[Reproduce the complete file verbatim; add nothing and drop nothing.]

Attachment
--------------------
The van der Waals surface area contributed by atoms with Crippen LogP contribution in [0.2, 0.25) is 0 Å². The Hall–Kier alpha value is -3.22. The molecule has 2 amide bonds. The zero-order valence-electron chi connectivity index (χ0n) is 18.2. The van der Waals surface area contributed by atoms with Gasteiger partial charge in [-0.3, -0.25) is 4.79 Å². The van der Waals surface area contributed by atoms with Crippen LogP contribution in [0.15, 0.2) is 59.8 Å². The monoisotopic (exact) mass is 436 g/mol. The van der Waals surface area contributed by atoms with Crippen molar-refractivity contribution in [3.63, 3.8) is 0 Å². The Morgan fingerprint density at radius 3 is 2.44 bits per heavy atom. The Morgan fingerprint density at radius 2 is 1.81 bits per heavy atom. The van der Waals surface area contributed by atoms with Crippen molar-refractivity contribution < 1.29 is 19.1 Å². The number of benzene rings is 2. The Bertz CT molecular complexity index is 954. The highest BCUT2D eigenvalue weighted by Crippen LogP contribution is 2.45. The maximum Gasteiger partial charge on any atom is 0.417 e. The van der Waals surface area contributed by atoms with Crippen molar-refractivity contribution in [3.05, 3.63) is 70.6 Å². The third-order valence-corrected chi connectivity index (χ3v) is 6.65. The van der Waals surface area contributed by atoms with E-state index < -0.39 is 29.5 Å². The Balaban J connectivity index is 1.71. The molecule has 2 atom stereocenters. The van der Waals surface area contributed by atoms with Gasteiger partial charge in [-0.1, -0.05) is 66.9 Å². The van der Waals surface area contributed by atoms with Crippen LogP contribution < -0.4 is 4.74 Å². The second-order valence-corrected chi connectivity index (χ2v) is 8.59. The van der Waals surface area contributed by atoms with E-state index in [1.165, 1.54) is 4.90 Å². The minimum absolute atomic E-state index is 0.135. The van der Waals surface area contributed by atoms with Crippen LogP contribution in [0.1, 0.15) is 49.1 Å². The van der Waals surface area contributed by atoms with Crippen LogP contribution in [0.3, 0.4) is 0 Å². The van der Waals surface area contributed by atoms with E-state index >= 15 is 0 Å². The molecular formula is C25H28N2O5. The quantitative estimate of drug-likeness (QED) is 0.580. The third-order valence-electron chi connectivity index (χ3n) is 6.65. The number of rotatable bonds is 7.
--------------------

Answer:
The van der Waals surface area contributed by atoms with Crippen LogP contribution in [0.2, 0.25) is 0 Å². The Hall–Kier alpha value is -3.22. The molecule has 2 amide bonds. The zero-order valence-electron chi connectivity index (χ0n) is 18.2. The van der Waals surface area contributed by atoms with Gasteiger partial charge in [-0.3, -0.25) is 4.79 Å². The van der Waals surface area contributed by atoms with Crippen LogP contribution in [0.15, 0.2) is 59.8 Å². The monoisotopic (exact) mass is 436 g/mol. The van der Waals surface area contributed by atoms with Crippen molar-refractivity contribution in [3.63, 3.8) is 0 Å². The Morgan fingerprint density at radius 3 is 2.44 bits per heavy atom. The Morgan fingerprint density at radius 2 is 1.81 bits per heavy atom. The van der Waals surface area contributed by atoms with Crippen molar-refractivity contribution < 1.29 is 19.1 Å². The number of benzene rings is 2. The Bertz CT molecular complexity index is 954. The highest BCUT2D eigenvalue weighted by Crippen LogP contribution is 2.45. The maximum Gasteiger partial charge on any atom is 0.417 e. The van der Waals surface area contributed by atoms with Crippen molar-refractivity contribution in [3.05, 3.63) is 70.6 Å². The third-order valence-corrected chi connectivity index (χ3v) is 6.65. The van der Waals surface area contributed by atoms with E-state index < -0.39 is 29.5 Å². The Balaban J connectivity index is 1.71. The molecule has 2 atom stereocenters. The van der Waals surface area contributed by atoms with Gasteiger partial charge in [-0.1, -0.05) is 66.9 Å². The van der Waals surface area contributed by atoms with Crippen LogP contribution < -0.4 is 4.74 Å². The second-order valence-corrected chi connectivity index (χ2v) is 8.59. The van der Waals surface area contributed by atoms with E-state index in [1.165, 1.54) is 4.90 Å². The minimum absolute atomic E-state index is 0.135. The van der Waals surface area contributed by atoms with Crippen LogP contribution in [0.1, 0.15) is 49.1 Å². The van der Waals surface area contributed by atoms with Crippen LogP contribution in [0.3, 0.4) is 0 Å². The van der Waals surface area contributed by atoms with E-state index >= 15 is 0 Å². The molecular formula is C25H28N2O5. The quantitative estimate of drug-likeness (QED) is 0.580. The third-order valence-electron chi connectivity index (χ3n) is 6.65. The number of rotatable bonds is 7.